schedules before starting 2,000 percent solution projects,
those projects will receive a lot more timely and effective
attention. Lesson Four provides helpful directions that
can be adapted for this purpose to free up working hours.

People have a lot more trouble seeing their own stalls
than organizational ones. If they have been in an
organization for a long time, however, even organizational
stalls start to become invisible to them. By involving
colleagues, stakeholders, and family members to share
observations about areas of stalled progress, it will be
easier to trigger recognition of what the sources of such
delays are. As Lesson Seven describes, you can also gain a
lot of valuable insights by answering the questions posed
in The 2,000 Percent Solution and The 2,000 Percent
Solution Workbook

Some people have trouble developing stallbusters,
especially those who have been keenly aware of long-
standing stalls. The people who are confused about how to
overcome the delays may need assistance from experts in
creating stallbusters for breakthrough projects. A wise
breakthrough servant will assume that he or she may not
know anyone internally or externally who is good in these
stallbusting activities. Acting on that assumption, the
breakthrough servant should look for examples of
individuals who and organizations that have overcome long-
standing and difficult stalls. Having found those examples,
interview people who were involved to see which ones are
most expert at identifying helpful stallbusters and how to
implement them. Find out which ones might be available
to assist those in your organization who will be working on
creating breakthroughs.

Many organizations are unaccustomed to thinking about
best practices and are ignorant of what they are. That’s a
difficult starting point for identifying what the future best
practices will be. The breakthrough servant should draw
on Lesson Six to launch studies that will either identify
relevant future best practices or provide useful
groundwork for others to complete that identification
Identifying the ideal best practices that your organization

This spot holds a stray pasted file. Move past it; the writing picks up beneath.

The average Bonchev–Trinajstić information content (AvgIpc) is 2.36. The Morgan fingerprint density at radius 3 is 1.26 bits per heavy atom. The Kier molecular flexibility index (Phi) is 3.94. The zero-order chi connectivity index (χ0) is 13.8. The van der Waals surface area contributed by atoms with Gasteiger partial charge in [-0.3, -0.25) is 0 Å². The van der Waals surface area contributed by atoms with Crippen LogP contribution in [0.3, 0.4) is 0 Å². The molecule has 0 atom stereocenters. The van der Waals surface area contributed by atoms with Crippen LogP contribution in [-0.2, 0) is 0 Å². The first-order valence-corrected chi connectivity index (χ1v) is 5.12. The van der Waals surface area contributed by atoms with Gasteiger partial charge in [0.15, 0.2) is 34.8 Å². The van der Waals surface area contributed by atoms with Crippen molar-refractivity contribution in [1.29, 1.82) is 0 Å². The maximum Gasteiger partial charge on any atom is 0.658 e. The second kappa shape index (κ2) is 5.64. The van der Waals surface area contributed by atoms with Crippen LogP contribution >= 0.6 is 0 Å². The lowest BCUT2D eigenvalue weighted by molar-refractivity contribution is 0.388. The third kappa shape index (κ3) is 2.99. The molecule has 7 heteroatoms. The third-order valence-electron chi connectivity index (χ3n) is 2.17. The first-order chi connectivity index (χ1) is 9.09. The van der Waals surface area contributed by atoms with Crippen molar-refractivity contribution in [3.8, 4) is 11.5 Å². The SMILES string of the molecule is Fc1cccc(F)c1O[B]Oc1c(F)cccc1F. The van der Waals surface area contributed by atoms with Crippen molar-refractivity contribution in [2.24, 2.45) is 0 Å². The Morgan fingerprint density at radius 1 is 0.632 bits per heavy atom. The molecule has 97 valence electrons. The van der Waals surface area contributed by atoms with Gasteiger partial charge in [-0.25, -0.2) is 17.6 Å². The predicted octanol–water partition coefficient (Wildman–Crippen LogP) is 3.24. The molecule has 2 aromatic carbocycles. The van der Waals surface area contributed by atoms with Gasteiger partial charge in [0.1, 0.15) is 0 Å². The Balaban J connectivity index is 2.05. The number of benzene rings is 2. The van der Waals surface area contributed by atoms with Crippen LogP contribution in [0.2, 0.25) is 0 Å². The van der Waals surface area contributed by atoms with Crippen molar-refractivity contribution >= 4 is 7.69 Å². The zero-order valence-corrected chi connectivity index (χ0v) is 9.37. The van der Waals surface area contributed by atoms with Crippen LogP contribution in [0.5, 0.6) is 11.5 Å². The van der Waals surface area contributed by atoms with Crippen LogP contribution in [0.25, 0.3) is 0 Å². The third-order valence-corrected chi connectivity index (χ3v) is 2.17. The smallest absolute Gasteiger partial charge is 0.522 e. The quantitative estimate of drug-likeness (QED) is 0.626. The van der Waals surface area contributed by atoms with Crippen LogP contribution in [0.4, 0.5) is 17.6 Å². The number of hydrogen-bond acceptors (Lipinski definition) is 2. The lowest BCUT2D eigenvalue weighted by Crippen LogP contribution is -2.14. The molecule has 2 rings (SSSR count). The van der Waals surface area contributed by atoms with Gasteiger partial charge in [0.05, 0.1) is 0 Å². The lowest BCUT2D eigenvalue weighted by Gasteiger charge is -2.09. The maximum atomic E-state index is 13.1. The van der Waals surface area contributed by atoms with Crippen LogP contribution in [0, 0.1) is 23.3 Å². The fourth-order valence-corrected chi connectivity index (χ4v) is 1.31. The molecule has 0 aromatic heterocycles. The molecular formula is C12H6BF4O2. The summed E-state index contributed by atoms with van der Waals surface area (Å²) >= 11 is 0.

should be seeking is often the most valuable information
that a breakthrough servant can help with in assisting the
organization to make 2,000 percent solutions. A good
place to begin is by using the Ideal Practice Blueprint and
expanding on those insights by following the other
recommendations in Lesson Six.

Selecting the right people and resources to implement the
solutions is a place where senior organizational leaders
often make serious mistakes. In all but the smallest
organizations, senior leaders rarely know who the most
talented people are in implementing various aspects of
new initiatives. In addition, senior leaders often lack the
educational backgrounds and experience needed to
understand what implementation resources can speed
and improve installing the solutions.

Until there’s some clarity about what the solutions are
going to be, it won’t be totally apparent what capabilities
and resources are needed. In those circumstances (which
are the norm), it’s helpful to develop an inventory of
talents, skills, experience, and resources and to describe
how best to use those capabilities.

With these three blueprints, you can expect to make
great accomplishments if you focus your attention and
apply what you have just read. I pray that you will. The
results will bring many blessings to you and others in
becoming more fruitful for the Lord.

Copyright 2010 Donald W. Mitchell All Rights Reserved.